• The average meal cost in every state and county.

  • The food budget shortfall in every state and county.

In addition, Feeding America has released food insecurity projections for 2020 and 2021. The Impact of the Coronavirus on Food Insecurity leverages the Map the Meal Gap model to predict changes to food insecurity rates for the overall population and children in response to projected changes to poverty and unemployment in the wake of the COVD-19 pandemic. According to the latest projections, up to 31,420 people may experience food insecurity in 2021, which is down from earlier projections. That food insecurity levels may be lower than originally projected is likely a reflection of the massive public/private partnership to meet an emerging food crisis that has taken place since the pandemic began.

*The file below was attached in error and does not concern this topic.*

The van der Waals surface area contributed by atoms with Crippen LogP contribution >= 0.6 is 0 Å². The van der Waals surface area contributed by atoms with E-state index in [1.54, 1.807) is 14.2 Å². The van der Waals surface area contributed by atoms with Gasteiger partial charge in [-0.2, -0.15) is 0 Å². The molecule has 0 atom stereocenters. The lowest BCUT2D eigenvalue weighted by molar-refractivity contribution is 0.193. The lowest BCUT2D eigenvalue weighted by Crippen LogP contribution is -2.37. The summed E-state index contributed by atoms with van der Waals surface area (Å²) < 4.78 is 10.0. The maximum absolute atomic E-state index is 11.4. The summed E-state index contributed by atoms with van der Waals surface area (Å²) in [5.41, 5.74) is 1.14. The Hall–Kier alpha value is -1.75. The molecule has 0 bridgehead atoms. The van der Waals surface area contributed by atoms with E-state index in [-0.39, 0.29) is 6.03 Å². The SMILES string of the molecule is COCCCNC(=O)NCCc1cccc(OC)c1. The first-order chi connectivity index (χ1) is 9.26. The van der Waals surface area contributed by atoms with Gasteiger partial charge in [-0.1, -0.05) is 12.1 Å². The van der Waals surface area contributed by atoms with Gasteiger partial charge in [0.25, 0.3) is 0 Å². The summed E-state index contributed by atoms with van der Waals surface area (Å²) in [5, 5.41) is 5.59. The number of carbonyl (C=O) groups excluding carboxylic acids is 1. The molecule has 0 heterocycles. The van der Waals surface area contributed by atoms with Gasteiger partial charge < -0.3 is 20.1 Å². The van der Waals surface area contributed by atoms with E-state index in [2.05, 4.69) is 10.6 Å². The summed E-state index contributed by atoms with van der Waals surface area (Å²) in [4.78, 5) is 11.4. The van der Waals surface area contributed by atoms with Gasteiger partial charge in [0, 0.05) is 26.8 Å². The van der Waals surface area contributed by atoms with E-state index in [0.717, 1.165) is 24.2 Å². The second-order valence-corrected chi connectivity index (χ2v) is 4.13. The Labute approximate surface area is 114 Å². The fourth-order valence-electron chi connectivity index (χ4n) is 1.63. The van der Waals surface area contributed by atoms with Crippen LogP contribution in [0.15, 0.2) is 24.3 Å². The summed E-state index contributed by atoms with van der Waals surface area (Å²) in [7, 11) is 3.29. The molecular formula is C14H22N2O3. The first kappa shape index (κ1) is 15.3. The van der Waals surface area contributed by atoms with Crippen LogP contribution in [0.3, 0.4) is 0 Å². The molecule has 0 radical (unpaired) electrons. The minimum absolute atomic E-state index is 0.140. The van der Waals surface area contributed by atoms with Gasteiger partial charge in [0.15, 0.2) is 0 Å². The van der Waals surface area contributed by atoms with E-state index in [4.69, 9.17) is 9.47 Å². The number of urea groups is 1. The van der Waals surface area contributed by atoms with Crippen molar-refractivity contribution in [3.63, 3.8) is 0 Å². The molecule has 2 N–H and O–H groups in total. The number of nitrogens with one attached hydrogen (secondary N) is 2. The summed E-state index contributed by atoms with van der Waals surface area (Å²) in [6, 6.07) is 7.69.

“As throughout the rest of the nation, food access has certainly been a prominent issue in the Fredericksburg region since the pandemic began”, said Maher. “We continue to see the fallout of the pandemic as thousands of newly needy people turn to the Food Bank and other hunger-fighting organizations for support. Our community has been remarkably responsive and supportive thus far and we need to sustain that level of support for many years to come as the economic recovery from the pandemic continues.”


Dr. Craig Gundersen, Professor of Agricultural and Consumer Economics at the University of Illinois, Executive Director of the National Soybean Research Laboratory, and a member of Feeding America’s Technical Advisory Group is the lead researcher of Map the Meal Gap.

To explore the various research tools and briefs available from Feeding America, visit feedingamerica.org/research.